UNITED STATES DISTRICT COURT FOR THE DISTRICT OF COLUMBIA
March 21, 1975
Edward L. CAREY, Plaintiff,
Britt HUME et al., Defendants
Corcoran, District Judge.
The opinion of the court was delivered by: CORCORAN
MEMORANDUM AND ORDER
CORCORAN, District Judge.
In this diversity action plaintiff Edward L. Carey sues Britt Hume, Jack Anderson and the Washington Post (the Post) for an alleged libel in an item composed by Britt Hume for the "Washington Merry-Go-Round." The item was published under the by-line of defendant Jack Anderson in the Post and numerous other newspapers throughout the United States.
The item in its totality reads as follows:
Records Stolen? -- With the government digging deeper into the financial affairs of the United Mine Workers, the union's President Tony Boyle and General Counsel Ed Carey spent hours recently going through the records. Later, they were seen removing boxfulls of documents from Boyle's office. Not long afterward, Carey made an official complaint to Washington Police that burglars had struck at union headquarters. Among the goods reported stolen: a boxfull of "miscellaneous items." The Justice Department is investigating.
Before the Court are motions for summary judgment filed by each of the above-named defendants and the opposition thereto of the plaintiff. Fed.R.Civ.P. 56.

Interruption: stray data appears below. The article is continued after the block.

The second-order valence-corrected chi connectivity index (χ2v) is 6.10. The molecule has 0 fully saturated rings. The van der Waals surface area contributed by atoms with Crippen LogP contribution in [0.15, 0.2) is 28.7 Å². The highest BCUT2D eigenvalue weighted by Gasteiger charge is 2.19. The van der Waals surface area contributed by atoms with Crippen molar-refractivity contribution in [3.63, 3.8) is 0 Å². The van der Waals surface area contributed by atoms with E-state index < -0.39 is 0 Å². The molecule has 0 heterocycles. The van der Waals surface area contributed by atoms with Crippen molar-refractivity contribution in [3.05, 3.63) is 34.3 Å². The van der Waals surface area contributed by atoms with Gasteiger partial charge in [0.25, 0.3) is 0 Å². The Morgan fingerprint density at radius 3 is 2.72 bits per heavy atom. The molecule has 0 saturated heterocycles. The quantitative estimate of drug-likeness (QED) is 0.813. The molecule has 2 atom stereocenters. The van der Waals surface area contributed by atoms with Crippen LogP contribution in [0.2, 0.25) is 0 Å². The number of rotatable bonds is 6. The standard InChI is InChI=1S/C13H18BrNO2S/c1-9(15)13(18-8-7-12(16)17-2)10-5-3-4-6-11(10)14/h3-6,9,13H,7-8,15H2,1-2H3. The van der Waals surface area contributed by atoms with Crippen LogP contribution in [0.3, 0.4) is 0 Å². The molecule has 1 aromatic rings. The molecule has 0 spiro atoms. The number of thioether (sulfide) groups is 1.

At the time of the publication Carey was general counsel to the United Mine Workers of America (UMWA) and W. A. "Tony" Boyle was its President. It is admitted for purposes of this case that Carey, by reason of his position in UMWA and by reason of other extensive public activity on his part, is a "public figure" within the meaning of New York Times Company v. Sullivan, 376 U.S. 254, 84 S. Ct. 710, 11 L. Ed. 2d 686 (1964).
That case established the principle that for a civil libel plaintiff who is a "public figure" to recover in a libel suit he must show that the statement at issue was published with "actual malice," i.e., "with knowledge that a (defamatory statement) was false or with reckless disregard of whether it was false or not." New York Times v. Sullivan, supra, 376 U.S. at 280, 84 S. Ct. at 726. See also Curtis Publishing Co. v. Butts, 388 U.S. 130, 87 S. Ct. 1975, 18 L. Ed. 2d 1094 (1967).
In this particular case, the defendants, relying upon depositions and affidavits, assert there is no genuine dispute as to any material fact and thus as a matter of law they are entitled to summary judgment under New York Times and its progeny.
In particular Hume asserts that he received the published information from a reliable source, that he took all steps reasonable under the circumstances to check the accuracy of that information and that the publication accurately reflects his source's report.
Anderson asserts that when hired by him, Hume had established a reputation as a reliable reporter and that Anderson had no reason to go behind his story and check it for accuracy of detail.